Summary of This Week’s Update:
- Markets are closed on Friday, April 18th in observance of Good Friday, and our offices will be closed as well.
- Remember: If you need a distribution from your investment account, be sure to call our office and give us as much advance notice as possible, as it can take three business days (not including holidays) for a sale of a security to settle and for cash to be available.
- The stock market, as measured by the major U.S. indices, has continued to weaken last week and the major fallout has been in the “momentum” stocks with the NASDAQ Composite dropping 8.7% from its March 5th high through mid-day today. (Google Finance)
- We continue to stay cautious and underweighted in stocks/equities for all risk levels, and are pleased with the overall results we have seen so far in 2014.
A quick reminder, the stock and bond markets will be closed on Friday April 18th in observance of Good Friday. Our offices will be closed as well. We want to wish all of you a safe and Happy Easter Holiday!
Reminder: Cash Distribution Requests:
Please remember the more advance notice you can give us for any cash distributions needed from your account the more able we are to process the request on an efficient and timely basis. If assets have to be sold to cover the cash demand, it can take up to three business days for the trade to settle (not counting any market holidays) and have the necessary cash available to send out to your bank account. Cash requests should be made by phone or in person to be sure they are received by a member of our staff for accurate and timely processing. Also, if you change banks or account numbers, be sure to notify us as soon as possible as this can delay a distribution as well.
“We are seeing a rotation away from momentum stocks, which is healthy but unsettling. Everyone rides them up, and all it takes is a little bit of bad news on one of them that triggers selling. (At that point) it could be a feather that finally tips (them) over.” So says Jeremy Siegel, the well-respected and often quoted finance professor at the Wharton School of Business at the University of Pennsylvania (USA Today).
Once again, we saw another burst of selling in the highflying momentum plays, including the biotech and the social media stocks (Barron’s). And we saw some of the selling spillover into the broader market last week. Continued concerns over events in Ukraine have also weighed on the markets.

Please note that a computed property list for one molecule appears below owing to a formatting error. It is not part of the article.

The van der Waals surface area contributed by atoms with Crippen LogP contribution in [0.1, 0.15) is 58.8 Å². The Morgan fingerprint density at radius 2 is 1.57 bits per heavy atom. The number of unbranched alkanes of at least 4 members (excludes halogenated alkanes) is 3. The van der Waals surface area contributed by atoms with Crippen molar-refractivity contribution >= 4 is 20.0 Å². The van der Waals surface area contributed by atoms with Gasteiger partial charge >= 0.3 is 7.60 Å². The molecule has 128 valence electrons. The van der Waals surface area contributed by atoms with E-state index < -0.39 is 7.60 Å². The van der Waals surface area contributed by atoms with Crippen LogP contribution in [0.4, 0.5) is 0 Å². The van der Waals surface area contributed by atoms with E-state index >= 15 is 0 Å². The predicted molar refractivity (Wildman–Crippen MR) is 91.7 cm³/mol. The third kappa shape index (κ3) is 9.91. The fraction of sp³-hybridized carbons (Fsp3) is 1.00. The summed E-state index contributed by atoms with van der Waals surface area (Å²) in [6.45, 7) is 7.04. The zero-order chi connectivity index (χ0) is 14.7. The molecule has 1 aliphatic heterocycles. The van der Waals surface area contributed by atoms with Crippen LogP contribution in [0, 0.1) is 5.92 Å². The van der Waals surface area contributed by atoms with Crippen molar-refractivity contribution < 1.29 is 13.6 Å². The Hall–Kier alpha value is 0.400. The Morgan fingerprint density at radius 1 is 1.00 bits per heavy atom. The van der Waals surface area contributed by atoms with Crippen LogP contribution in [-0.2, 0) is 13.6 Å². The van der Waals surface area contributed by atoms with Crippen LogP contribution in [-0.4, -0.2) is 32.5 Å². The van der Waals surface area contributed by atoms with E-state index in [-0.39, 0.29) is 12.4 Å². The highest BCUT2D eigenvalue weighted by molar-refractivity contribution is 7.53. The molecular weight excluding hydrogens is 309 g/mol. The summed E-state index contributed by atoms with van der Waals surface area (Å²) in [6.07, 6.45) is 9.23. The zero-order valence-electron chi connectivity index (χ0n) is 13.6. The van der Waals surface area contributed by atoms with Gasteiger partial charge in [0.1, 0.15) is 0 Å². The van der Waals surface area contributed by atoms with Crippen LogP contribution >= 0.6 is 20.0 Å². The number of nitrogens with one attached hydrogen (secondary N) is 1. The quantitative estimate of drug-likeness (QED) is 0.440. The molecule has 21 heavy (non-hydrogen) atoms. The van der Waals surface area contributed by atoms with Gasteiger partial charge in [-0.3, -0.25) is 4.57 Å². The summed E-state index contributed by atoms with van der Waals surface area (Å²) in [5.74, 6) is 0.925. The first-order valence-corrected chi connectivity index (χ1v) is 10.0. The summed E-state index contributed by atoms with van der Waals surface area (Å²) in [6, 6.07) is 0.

According to data provided by MarketWatch, the S&P 500 Index and the NASDAQ Composite both registered their biggest weekly declines since June 2012. The Federal Reserve’s bond-buying program, which has flooded the financial system with cash, has been one factor propping up stocks and likely fueling the surge in riskier, momentum-oriented equities. The Dow Jones Industrial Average is now down 3.34% year-to-date through last Friday. This is still a fairly small decline overall at this point. A “correction” is considered to be a drop of at least 10%.
We have remained cautious and are starting to see our overall allocations within our different risk levels perform more in line with what we have been expecting over the past year. Stock indices have declined in general, while commodities and fixed income assets have gained and produced positive results so far in 2014. The “value and dividend” oriented stocks have also performed well relative to the stock market in general. We continue to remain underweighted in stock/equity exposure across all risk levels. We will keep you advised.
We hope all of you get to spend some extra family time this coming weekend, and are able to enjoy the start of spring. Hopefully we will not see the snow and freezing temperatures we have experienced this week!
Your TEAM at F.I.G. Financial Advisory Services, Inc.
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1 The Dow Jones Industrials Average is an unmanaged index of 30 major companies which cannot be invested into directly. Past performance does not guarantee future results.
3 The S&P 500 Index is an unmanaged index of 500 larger companies which cannot be invested into directly. Past performance does not guarantee future results.